The Construction Skills Certificate Scheme (CSCS) will cease renewing industry accreditation cards from 30th June 2024. In addition, cards issued from 1st of January 2020 will expire on 31st December 2024 and will not be renewed.
Those seeking to renew their CSCS card will have to reapply for new cards in 2024 and demonstrate their credentials by acquiring an appropriate National Vocational Qualification (NVQ, or SNVQ in Scotland) or other recognised qualification. You don’t have to go back to school, but you will need to be assessed by an independent assessor for a period of time, for which you or your employer will have to pay.
CSCS cards are required by employers on most major construction sites in the UK. However, they are not a legal requirement and the scheme has no force of law behind it. Rather, it is the UK construction industry’s attempt to improve competence across the sector, sanctioned by a group of trade associations and a committee of political appointees, the Construction Leadership Council.
According to CSCS, there are 60,000 workers in construction that currently hold a card on the strength of employer recommendation rather than the achievement of a recognised qualification. These are the people being targeted by the ending of so-called grandfather rights. There are questions as to how many of these experienced workers will choose to take early retirement or leave the industry rather than having to go back to school to do an NVQ and, if self-employed, pay for the privilege themselves.
CSCS chief executive Sean Kearns insisted it would all be very simple. “Industry accreditation (IA) cardholders will not need to attend college as much of the assessment can be deliver remotely,” he said. “Many IA cardholders will find it a straightforward process to replace their cards, such as moving across to the Academically or Professionally Qualified Persons cards. In addition, those who no longer attend site or are in non-construction related occupations will not require a card.”
The Construction Leadership Council said that this week’s announcement should come as no surprise to anyone paying attention. It said back in 2015 that all construction industry card schemes would have to operate with nationally recognised qualifications (usually NVQ/SVQs) by 2025. Ten years’ warning is surely enough…?
The CLC said this week: “Building Safety and competence are two of the CLC’s priorities. As an industry, and in accordance with various sets of legislation including the Construction Design and Management Regulations (CDM) and the Building Safety Act, we must demonstrate to the regulator, our clients, building occupiers and the wider public that those designing, building, and maintaining the built environment are competent to do so. The CLC recommendation introduced in 2015 and updated in 2017 & 2020 set an expectation of all CSCS cards being achieved via qualification by the end of 2024.”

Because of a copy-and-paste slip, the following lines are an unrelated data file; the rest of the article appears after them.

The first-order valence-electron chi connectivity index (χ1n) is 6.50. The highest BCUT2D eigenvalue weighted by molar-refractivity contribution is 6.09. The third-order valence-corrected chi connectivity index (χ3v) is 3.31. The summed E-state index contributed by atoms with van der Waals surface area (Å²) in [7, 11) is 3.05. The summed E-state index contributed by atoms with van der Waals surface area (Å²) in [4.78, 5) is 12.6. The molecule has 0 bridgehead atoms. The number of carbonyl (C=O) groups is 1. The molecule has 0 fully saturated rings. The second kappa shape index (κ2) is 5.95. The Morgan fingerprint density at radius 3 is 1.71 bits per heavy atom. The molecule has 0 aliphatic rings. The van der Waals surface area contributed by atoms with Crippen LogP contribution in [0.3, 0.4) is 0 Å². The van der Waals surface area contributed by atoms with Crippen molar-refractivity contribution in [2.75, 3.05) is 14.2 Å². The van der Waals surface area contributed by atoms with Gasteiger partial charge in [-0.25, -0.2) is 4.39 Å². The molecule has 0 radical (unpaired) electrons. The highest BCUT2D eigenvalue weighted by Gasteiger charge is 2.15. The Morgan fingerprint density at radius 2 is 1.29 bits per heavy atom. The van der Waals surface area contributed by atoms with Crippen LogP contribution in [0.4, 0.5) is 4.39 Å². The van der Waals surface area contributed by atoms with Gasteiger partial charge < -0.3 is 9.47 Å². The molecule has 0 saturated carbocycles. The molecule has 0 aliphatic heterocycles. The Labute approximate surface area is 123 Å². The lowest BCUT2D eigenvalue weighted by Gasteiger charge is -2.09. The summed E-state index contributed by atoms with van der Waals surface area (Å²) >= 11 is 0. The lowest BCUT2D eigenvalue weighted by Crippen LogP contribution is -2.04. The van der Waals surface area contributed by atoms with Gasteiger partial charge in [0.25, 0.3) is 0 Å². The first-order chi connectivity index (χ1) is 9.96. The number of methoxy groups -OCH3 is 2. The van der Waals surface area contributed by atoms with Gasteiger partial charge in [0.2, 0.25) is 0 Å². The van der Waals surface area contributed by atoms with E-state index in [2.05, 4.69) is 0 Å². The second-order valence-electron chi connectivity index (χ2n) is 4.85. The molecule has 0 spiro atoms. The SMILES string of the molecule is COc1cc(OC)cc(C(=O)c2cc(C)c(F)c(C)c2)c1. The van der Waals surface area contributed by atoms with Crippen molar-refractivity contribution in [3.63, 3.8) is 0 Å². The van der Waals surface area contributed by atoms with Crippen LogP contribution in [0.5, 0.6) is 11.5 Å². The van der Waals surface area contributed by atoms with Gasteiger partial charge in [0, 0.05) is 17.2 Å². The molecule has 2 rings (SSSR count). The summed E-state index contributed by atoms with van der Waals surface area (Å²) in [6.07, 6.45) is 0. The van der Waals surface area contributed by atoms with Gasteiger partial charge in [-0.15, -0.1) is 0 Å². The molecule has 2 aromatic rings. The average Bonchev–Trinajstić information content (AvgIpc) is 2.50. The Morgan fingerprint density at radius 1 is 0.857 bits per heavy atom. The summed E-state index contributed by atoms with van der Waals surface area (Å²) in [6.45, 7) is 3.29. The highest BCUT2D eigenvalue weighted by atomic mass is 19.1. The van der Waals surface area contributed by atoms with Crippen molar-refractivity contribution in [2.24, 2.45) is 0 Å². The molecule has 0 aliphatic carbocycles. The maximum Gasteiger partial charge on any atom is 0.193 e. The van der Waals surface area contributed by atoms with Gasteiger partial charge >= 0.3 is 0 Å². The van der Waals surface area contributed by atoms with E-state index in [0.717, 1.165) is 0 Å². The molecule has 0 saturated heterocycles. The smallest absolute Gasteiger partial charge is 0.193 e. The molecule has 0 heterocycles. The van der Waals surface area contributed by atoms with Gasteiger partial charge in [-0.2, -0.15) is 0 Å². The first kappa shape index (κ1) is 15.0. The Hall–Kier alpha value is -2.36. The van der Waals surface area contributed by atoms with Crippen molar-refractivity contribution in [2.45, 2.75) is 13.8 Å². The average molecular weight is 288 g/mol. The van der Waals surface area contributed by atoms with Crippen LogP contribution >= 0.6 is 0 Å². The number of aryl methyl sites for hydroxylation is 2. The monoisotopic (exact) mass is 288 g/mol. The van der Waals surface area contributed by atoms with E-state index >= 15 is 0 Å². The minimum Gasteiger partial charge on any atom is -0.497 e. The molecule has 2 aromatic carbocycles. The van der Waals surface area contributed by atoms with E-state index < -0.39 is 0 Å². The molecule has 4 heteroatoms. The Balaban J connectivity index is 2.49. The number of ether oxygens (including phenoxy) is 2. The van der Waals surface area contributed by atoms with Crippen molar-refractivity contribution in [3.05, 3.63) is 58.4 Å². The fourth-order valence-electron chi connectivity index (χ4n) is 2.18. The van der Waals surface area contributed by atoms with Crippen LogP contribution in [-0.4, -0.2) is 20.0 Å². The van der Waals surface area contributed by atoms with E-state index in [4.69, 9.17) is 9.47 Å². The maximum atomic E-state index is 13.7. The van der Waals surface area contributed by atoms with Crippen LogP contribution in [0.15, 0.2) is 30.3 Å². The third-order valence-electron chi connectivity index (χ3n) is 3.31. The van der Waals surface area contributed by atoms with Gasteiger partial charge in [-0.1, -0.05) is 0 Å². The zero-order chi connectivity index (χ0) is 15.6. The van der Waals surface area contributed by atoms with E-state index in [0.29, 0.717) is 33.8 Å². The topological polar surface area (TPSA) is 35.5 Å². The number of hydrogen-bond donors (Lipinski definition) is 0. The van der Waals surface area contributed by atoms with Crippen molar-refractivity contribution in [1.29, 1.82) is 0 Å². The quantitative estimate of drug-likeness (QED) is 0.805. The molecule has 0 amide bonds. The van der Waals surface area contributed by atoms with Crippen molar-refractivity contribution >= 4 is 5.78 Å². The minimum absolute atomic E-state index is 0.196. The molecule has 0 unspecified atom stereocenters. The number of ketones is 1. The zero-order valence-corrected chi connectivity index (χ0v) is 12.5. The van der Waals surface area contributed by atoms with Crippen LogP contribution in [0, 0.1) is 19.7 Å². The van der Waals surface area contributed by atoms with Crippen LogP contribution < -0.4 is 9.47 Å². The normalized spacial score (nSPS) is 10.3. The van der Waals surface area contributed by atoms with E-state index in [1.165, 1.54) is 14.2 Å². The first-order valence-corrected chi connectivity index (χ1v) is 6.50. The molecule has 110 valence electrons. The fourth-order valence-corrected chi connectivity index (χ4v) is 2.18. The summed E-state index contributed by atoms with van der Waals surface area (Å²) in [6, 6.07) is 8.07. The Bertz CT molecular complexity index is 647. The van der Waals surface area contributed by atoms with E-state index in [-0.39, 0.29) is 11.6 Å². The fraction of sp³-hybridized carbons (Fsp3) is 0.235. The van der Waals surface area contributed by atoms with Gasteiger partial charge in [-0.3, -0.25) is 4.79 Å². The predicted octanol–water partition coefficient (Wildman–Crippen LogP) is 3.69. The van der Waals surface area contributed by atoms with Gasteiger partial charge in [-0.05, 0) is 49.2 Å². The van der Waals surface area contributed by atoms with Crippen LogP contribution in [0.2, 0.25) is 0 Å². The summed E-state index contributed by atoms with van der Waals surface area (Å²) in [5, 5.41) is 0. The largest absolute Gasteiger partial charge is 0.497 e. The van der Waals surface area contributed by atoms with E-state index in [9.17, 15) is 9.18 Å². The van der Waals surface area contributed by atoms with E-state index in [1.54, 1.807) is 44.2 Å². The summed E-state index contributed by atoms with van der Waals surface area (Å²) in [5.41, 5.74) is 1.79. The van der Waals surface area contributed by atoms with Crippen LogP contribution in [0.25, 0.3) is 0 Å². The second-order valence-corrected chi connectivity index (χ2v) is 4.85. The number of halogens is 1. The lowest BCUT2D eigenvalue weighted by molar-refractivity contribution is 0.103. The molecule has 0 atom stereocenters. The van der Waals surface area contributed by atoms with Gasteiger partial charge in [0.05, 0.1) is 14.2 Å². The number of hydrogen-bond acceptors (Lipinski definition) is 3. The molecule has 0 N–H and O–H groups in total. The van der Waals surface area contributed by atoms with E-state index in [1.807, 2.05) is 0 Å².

Sean Kearns continued: “CSCS is committed to playing its part in delivering a fully trained and qualified workforce. The removal of cards issued under IA represents another significant step in achieving this goal. The new guidance and support will help cardholders to either retain their card via the S/NVQ or to easily transition to another CSCS card. We would urge employers, trade associations, awarding organisations and training providers to put plans in place to support these workers ahead of the December 2024 withdrawal.”
The CLC concluded: “It should not be overly onerous for those able to demonstrate their competence and there may be grants available for employers.”
Reactions on social media predictably came thick and fast. Here is a selection from LinkedIn.
Daniel Roche, director of Roche Civil Engineering in Hull, said: “Easy enough for people in offices, not so easy for an industry full of operatives not directly employed who have to pay for their own training & loss of earnings, who won’t take time off for an unpaid holiday let alone unpaid training.”